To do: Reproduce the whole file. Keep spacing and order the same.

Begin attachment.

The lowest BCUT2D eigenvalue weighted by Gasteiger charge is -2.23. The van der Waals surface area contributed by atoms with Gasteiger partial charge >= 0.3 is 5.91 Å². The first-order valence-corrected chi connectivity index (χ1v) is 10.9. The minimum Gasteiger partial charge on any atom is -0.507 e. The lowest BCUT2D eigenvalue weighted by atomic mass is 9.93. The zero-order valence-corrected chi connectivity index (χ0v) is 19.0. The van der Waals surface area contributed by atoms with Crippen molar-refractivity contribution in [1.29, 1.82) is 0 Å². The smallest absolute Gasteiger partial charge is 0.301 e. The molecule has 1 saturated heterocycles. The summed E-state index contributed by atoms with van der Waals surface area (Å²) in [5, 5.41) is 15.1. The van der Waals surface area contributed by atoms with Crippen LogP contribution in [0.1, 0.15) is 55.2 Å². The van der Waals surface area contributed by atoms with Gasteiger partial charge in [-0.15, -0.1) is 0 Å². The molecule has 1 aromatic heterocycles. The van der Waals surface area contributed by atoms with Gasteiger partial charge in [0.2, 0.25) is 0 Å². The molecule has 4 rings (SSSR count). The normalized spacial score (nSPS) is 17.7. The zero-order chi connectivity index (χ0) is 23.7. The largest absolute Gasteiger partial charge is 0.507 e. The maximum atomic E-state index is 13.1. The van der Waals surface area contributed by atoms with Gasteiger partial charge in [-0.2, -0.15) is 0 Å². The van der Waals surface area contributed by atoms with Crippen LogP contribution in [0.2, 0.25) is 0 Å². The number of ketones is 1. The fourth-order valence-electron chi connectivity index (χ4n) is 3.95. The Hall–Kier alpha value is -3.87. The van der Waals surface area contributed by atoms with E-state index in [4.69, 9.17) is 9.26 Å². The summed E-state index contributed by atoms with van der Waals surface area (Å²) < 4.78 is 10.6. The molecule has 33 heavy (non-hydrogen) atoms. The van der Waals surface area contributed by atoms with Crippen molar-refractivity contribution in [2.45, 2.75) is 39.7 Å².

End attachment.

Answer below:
The lowest BCUT2D eigenvalue weighted by Gasteiger charge is -2.23. The van der Waals surface area contributed by atoms with Gasteiger partial charge >= 0.3 is 5.91 Å². The first-order valence-corrected chi connectivity index (χ1v) is 10.9. The minimum Gasteiger partial charge on any atom is -0.507 e. The lowest BCUT2D eigenvalue weighted by atomic mass is 9.93. The zero-order valence-corrected chi connectivity index (χ0v) is 19.0. The van der Waals surface area contributed by atoms with Crippen molar-refractivity contribution in [1.29, 1.82) is 0 Å². The smallest absolute Gasteiger partial charge is 0.301 e. The molecule has 1 saturated heterocycles. The summed E-state index contributed by atoms with van der Waals surface area (Å²) in [5, 5.41) is 15.1. The van der Waals surface area contributed by atoms with Crippen LogP contribution in [0.1, 0.15) is 55.2 Å². The van der Waals surface area contributed by atoms with Gasteiger partial charge in [-0.15, -0.1) is 0 Å². The molecule has 1 aromatic heterocycles. The van der Waals surface area contributed by atoms with Gasteiger partial charge in [0.2, 0.25) is 0 Å². The molecule has 4 rings (SSSR count). The normalized spacial score (nSPS) is 17.7. The zero-order chi connectivity index (χ0) is 23.7. The largest absolute Gasteiger partial charge is 0.507 e. The maximum atomic E-state index is 13.1. The van der Waals surface area contributed by atoms with Gasteiger partial charge in [-0.2, -0.15) is 0 Å². The van der Waals surface area contributed by atoms with Crippen LogP contribution in [0.2, 0.25) is 0 Å². The number of ketones is 1. The fourth-order valence-electron chi connectivity index (χ4n) is 3.95. The Hall–Kier alpha value is -3.87. The van der Waals surface area contributed by atoms with E-state index in [4.69, 9.17) is 9.26 Å². The summed E-state index contributed by atoms with van der Waals surface area (Å²) < 4.78 is 10.6. The molecule has 33 heavy (non-hydrogen) atoms. The van der Waals surface area contributed by atoms with Crippen molar-refractivity contribution in [2.45, 2.75) is 39.7 Å².